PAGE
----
So, our hero sets out again...and now falls headlong into the samsaric existence. He learns about the love of a woman and about he craft of a tradesman. He learns how to make money and how to indulge in pleasures. He learns how to enjoy the things and desires that he had hereto despised as ignorance and maya. Earning more money, gambling, drinking, feasting, enjoying pleasures of the flesh and all kinds of comforts, he spends such a long time that his inner desire to know the truth of existence and his spiritual leanings are all but extinguished. He is rudely awakened one night through a dream and in a shaken disturbed state of mind he runs away from his rich, comfortable but material life. It was in this state that he contemplates suicide and is about to jump into a river, when he hears the divine sound of 'Om' seemingly emanating from the river. This brings back a flood of thoughts and memories from what seems to him like another life, and he falls into a deep stupor like state induced by his tiredness and swirling emotions. He passes into a deep, dreamless sleep and awakens a bit later and finds his greatest teacher or Guru in a simple ferryman who lives by the river.
The ferryman Vasudeva teaches Siddharta once again to listen and to contemplate and to respect. Slowly and steadily, Siddharta finds the Atman, the Brahman that he looked for all his life all around him and within him and in the flowing river and the rocks and pebbles that lie on its banks. He finally finds inner peace, only to be set to trial once again in the form of his son (borne by the courtesan whom he used to see during his materially motivated days). He experiences a longing and feelings of affection like he never had and these lead to great turmoil and much suffering, before Vasudeva's words and his meditation on them bring about new wisdom.
After experiencing "love" for his son, and all the wisdom that these feelings and emotions brought to him, Siddharta no longer attempted to distinguish between the samsaric and nirvanic existence. For him, everything became perfect, and he perceived perfection in every aspect of nature and learned to love the same for what it is...and not what it was or what it would become one day. He didn't care about the fruits of action, but delighted in the simple act of doing the act. He could finally understand the mother's blind love for her child, the father's immense pride in his son's achievements, the man's longing and deep desire for his beloved, the ignorant woman's desire for jewelry, the merchant's obsession with money...etc etc. Everything started to make sense to him now, and he saw love in its different forms in every aspect of nature, life and existence. With love... finally... the great puzzle had been solved, and the mystery of life was clear now. Thus did this Siddharta (like his namesake who became the highly exalted Sakyamuni Buddha) reach enlightenment and fulfillment at a humble ferryman's abode. He became known a simple but wise holy man in the surrounding lands, and his childhood friend Govinda one day comes to see him. The book ends with a conversation between the two friends on different topics, and with an assertion that true wisdom is to be gained by experience and can never be received through books or be simply passed from one person to another.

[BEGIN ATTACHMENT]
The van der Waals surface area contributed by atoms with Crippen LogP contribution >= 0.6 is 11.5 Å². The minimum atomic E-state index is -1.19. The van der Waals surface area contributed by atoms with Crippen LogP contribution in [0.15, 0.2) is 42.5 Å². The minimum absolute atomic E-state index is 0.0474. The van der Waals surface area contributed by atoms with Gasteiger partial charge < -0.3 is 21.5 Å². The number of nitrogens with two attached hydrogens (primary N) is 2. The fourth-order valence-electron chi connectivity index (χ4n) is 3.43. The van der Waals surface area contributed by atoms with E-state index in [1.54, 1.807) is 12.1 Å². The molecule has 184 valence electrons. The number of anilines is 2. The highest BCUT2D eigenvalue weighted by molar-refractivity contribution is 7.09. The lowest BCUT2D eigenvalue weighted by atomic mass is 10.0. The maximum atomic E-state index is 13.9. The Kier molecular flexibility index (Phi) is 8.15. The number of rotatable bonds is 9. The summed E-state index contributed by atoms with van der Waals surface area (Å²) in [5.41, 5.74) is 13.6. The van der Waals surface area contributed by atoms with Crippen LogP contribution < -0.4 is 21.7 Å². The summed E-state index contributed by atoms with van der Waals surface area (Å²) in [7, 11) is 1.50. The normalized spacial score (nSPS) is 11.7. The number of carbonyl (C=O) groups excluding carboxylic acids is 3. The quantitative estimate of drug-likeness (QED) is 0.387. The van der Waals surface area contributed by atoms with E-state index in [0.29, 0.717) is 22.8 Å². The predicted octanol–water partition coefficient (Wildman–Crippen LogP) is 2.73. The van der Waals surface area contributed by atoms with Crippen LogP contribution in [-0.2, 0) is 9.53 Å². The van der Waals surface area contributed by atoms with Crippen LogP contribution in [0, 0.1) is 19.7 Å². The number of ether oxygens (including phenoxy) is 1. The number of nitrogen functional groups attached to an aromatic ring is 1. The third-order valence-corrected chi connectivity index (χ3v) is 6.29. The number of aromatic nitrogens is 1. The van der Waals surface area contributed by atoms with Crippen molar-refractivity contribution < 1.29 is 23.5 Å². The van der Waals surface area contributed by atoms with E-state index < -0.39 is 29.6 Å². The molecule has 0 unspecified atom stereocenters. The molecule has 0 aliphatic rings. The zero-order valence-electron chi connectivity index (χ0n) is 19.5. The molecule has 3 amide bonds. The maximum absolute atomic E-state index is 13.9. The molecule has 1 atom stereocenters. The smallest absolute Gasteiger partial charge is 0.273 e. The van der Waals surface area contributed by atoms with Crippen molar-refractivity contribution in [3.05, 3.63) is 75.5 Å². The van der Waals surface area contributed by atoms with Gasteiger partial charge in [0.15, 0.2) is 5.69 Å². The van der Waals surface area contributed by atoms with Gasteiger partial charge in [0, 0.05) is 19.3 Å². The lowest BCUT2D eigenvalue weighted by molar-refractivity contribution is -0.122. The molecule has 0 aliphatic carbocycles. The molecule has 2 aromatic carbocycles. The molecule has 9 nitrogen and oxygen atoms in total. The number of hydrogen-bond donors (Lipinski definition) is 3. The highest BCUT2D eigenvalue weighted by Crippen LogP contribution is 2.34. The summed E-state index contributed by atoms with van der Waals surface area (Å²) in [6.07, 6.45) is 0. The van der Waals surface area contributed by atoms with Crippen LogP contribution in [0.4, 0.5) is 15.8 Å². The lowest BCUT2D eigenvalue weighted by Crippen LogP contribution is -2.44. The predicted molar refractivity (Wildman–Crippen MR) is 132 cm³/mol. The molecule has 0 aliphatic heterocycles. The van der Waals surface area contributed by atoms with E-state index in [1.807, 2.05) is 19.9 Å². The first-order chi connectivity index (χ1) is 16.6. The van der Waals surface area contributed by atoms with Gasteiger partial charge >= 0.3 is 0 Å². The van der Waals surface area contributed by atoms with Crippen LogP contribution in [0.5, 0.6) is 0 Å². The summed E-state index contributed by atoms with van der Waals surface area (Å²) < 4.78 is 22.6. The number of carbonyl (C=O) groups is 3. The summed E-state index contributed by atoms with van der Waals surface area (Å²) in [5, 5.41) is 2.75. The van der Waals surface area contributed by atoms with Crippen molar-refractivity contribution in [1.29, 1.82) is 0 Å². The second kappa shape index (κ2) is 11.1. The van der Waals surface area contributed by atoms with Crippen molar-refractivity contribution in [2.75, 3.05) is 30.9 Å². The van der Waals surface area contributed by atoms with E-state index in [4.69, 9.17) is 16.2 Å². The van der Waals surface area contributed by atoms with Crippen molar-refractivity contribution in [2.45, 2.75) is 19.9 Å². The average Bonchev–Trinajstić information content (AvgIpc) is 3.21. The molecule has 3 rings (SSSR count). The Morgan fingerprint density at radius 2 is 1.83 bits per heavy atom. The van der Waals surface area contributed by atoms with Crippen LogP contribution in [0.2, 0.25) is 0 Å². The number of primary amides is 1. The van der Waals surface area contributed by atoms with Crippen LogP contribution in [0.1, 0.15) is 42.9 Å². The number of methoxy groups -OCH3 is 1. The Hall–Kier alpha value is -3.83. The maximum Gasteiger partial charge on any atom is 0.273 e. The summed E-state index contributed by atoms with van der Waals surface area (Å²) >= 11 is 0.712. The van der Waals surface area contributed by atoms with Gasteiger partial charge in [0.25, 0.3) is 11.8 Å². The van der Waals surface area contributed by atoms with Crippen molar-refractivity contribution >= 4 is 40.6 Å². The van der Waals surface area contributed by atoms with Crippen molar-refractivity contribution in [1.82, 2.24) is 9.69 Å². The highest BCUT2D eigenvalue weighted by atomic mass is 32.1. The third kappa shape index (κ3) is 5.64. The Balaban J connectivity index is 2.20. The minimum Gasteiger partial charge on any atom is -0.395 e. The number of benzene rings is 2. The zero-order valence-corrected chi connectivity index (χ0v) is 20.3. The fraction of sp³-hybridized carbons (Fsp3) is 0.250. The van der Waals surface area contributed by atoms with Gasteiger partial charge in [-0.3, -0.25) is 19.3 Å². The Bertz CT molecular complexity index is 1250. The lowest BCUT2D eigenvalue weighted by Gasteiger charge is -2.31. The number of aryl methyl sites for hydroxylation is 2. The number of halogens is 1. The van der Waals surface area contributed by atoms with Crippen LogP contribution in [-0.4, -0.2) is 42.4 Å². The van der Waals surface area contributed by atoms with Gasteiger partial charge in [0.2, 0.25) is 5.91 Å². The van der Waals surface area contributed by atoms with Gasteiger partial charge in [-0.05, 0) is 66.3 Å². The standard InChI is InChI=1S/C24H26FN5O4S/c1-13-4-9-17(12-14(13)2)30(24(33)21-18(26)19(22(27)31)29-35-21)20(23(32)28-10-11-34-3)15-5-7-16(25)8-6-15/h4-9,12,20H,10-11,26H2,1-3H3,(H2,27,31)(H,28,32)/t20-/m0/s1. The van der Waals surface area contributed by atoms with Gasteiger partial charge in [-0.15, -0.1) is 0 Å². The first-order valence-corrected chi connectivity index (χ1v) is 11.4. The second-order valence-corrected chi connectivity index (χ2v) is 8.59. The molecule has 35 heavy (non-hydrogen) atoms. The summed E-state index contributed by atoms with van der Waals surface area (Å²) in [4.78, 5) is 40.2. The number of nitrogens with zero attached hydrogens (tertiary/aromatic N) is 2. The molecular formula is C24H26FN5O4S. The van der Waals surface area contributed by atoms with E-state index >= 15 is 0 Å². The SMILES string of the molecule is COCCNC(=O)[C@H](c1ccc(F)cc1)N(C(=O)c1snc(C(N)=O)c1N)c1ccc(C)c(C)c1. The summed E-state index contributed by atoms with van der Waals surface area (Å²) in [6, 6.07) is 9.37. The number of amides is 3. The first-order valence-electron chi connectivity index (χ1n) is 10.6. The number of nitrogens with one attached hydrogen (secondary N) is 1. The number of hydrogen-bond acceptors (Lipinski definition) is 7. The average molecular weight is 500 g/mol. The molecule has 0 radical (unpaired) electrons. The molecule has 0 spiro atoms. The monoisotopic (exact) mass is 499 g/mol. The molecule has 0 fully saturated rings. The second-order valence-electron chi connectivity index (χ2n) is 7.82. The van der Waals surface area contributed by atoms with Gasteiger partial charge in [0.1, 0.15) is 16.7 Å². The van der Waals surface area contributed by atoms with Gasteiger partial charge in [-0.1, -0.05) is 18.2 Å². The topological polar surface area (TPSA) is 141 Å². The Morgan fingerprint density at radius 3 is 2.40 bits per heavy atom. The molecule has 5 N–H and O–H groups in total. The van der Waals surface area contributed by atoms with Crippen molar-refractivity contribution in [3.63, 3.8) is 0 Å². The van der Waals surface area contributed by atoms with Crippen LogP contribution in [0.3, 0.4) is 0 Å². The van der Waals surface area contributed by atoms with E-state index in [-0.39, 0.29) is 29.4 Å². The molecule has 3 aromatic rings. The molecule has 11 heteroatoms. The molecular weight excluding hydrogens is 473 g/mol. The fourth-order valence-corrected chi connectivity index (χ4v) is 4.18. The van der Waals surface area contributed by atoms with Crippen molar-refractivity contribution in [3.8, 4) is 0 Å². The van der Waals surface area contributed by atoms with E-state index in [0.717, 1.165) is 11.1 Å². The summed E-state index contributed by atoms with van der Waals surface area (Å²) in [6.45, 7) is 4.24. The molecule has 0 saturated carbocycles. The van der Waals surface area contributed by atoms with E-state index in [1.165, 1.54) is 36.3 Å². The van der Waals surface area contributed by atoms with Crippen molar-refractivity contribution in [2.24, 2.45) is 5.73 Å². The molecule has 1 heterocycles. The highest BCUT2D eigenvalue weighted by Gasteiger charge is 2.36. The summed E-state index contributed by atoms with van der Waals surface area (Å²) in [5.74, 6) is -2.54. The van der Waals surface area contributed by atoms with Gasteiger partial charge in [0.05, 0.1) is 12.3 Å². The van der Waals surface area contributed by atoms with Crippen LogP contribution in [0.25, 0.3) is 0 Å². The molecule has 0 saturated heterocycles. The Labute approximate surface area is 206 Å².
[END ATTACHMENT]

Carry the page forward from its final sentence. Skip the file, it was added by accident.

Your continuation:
This is a simple, powerful tale with some deep allegories and symbolism built into the story line. I liked this tale, but didn't really love it...and would rate it at 3 stars. View all my reviews